Don’t worry about Barclays snooping, said NRA. BSSC wasn’t so insouciant

3 Aug 2016 – NRA chief exec Andrew Mercer advised rifle clubs not to worry about Barclays Bank demanding copies of club FACs and Home Office Approval letters – while the British Shooting Sports Council said they had no legal grounds to do so.

In the last NRA bulletin, issued a few weeks before the Imperial Meeting, Mercer said: “I have spoken at length with Barclays; they are long-standing bankers to the NRA and some 300 of our rifle clubs and are keen to reiterate their continued support for our sector.”

He continued: “Barclays are engaged in a current round of [Know Your Customer] screening and have completed the exercise with over 100 of our clubs; the questions raised include asking if the club is Home Office Approved (which if answered yes results in a request for a copy of the Home Office authority) and whether the club owns firearms (which if answered yes results in a request for the copy of the FAC).”

Meanwhile, the NSRA published a statement from David Penn, secretary of the British Shooting Sports Council, which said: “I am advised that Barclays, or any other financial institution, have no legal grounds to demand such information.”

The NSRA further described the cold calls from Barclays Bank employees as “disturbing” and advised members never to give out information over the phone.

It is thought the Barclays initiative started with a single mid-level manager who apparently decided that rifle clubs represented some sort of risk to the bank, and used this bizarre train of thought to justify asking clubs to supply personal information about their members and full copies of firearm certificates. However, the NRA insisted – contrary to a number of forum posts from people known personally to UK Shooting News’ author, and who have no reason to lie – that this was simply not happening.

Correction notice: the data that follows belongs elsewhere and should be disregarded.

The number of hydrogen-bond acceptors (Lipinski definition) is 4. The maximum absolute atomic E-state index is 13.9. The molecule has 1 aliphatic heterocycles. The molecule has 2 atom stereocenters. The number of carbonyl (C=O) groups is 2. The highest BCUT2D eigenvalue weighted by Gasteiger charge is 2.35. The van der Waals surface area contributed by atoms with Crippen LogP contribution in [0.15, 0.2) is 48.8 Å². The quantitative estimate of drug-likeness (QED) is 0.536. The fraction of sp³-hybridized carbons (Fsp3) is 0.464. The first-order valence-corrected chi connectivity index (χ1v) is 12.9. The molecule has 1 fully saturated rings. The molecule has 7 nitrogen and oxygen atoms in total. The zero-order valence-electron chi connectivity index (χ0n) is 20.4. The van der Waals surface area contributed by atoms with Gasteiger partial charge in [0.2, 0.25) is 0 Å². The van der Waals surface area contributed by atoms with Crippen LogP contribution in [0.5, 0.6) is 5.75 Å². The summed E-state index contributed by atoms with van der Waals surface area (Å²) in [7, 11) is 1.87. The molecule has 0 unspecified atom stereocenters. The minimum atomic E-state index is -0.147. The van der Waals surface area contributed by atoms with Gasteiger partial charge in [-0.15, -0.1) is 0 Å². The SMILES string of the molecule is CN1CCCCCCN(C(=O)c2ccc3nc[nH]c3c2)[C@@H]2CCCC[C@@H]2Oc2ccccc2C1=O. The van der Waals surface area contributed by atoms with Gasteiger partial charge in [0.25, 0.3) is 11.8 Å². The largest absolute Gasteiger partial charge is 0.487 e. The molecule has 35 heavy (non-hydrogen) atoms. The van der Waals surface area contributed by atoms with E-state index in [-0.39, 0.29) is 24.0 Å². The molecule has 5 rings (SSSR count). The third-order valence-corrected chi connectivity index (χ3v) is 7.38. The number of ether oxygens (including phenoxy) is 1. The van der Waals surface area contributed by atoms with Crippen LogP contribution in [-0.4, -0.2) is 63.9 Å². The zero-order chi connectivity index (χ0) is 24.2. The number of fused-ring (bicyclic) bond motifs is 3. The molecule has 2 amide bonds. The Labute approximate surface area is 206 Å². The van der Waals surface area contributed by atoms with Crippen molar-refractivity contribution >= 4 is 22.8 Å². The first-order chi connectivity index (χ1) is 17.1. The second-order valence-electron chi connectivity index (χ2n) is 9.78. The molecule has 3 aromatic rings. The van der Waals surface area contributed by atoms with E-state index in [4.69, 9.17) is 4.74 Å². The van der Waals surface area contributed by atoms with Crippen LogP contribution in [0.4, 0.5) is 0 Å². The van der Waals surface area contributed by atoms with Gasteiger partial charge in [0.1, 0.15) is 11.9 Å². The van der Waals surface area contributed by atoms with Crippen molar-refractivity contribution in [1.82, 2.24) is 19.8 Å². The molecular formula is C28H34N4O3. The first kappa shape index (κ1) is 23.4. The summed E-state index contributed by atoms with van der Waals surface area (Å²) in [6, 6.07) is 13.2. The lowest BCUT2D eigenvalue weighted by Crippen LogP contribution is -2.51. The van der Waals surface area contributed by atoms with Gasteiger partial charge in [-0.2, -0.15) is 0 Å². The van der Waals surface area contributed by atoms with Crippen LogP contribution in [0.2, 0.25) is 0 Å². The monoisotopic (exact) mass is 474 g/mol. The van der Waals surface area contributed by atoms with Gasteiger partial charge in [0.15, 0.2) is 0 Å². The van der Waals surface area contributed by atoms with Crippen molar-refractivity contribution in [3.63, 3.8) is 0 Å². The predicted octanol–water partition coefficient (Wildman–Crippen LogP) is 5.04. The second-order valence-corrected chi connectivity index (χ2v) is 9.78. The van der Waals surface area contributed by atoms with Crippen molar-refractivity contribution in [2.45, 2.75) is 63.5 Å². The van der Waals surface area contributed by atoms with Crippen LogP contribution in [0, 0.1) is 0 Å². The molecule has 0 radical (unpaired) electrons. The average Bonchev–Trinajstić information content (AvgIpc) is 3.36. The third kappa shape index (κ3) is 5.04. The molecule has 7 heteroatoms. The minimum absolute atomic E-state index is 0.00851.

“Barclays have confirmed they have no interest in the membership of the club (save those in official roles and/or named on the bank mandate) or security arrangements of the firearms,” said Mercer. “We suggest that if requested clubs provide a copy of the front page of the FAC; the bank have no interest in the number and type of firearms licensed.”

After a recent burst of traffic to UKSN from the NSRA, who seem to have linked to UKSN’s homepage but not previous stories about Barclays’ fishing expeditions, and from relevant search traffic, it appears that the bank may have re-started its fishing expeditions. UKSN’s author’s security advice on what to do if they ring you can be found here, with the original story here.

 

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One thought on “Don’t worry about Barclays snooping, said NRA. BSSC wasn’t so insouciant

  1. Dom

    KYC is primarily aimed at tackling money laundering, so Mercer’s comment on this is irrelevant.

    Typical controls include: verification of identity, assessing vulnerability of the *customer* to bribery or coercion, knowing the typical transactional behaviour of the *customer.*

    “Customer” in this context would mean the club officials directly involved in maintaining the account and/or the business owner. Therefore, if the scrutiny is limited to the clubs, then it is acceptable, however if it is extended to members then it is unequivocally not. That would be a matter for their own financial services providers and presumably if they want documentation on firearms ownership, they would also want a copy of their driving licence, insurance, MOT and registration; gas safety certificate; ham radio licence, pet licence, hot air balloon licence, ad nauseam…

    There is still no satisfactory explanation of why Home Office approval documents and club FAC have been requested, as KYC is only relevant to the misuse of financial services. Compliance with firearms law would seem to be beyond the scope of this.

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